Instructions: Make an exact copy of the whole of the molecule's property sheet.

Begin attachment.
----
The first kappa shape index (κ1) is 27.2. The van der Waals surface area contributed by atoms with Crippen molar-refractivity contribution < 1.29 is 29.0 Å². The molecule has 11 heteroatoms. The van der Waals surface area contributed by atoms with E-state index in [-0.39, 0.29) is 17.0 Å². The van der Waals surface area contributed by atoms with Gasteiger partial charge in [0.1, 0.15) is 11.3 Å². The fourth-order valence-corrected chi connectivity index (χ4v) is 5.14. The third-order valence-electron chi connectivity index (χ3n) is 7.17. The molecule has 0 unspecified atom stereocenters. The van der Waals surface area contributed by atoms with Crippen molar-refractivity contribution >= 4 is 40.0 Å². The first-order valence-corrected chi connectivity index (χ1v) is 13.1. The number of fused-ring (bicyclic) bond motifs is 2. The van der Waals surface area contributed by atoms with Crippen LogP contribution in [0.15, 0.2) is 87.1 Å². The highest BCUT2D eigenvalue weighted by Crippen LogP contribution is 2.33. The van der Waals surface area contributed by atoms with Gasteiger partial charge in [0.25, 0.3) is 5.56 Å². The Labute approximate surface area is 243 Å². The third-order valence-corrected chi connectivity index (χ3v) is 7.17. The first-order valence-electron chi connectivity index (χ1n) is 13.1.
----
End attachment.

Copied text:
The first kappa shape index (κ1) is 27.2. The van der Waals surface area contributed by atoms with Crippen molar-refractivity contribution < 1.29 is 29.0 Å². The molecule has 11 heteroatoms. The van der Waals surface area contributed by atoms with E-state index in [-0.39, 0.29) is 17.0 Å². The van der Waals surface area contributed by atoms with Gasteiger partial charge in [0.1, 0.15) is 11.3 Å². The fourth-order valence-corrected chi connectivity index (χ4v) is 5.14. The third-order valence-electron chi connectivity index (χ3n) is 7.17. The molecule has 0 unspecified atom stereocenters. The van der Waals surface area contributed by atoms with Crippen molar-refractivity contribution >= 4 is 40.0 Å². The first-order valence-corrected chi connectivity index (χ1v) is 13.1. The number of fused-ring (bicyclic) bond motifs is 2. The van der Waals surface area contributed by atoms with Crippen LogP contribution in [0.15, 0.2) is 87.1 Å². The highest BCUT2D eigenvalue weighted by Crippen LogP contribution is 2.33. The van der Waals surface area contributed by atoms with Gasteiger partial charge in [0.25, 0.3) is 5.56 Å². The Labute approximate surface area is 243 Å². The third-order valence-corrected chi connectivity index (χ3v) is 7.17. The first-order valence-electron chi connectivity index (χ1n) is 13.1.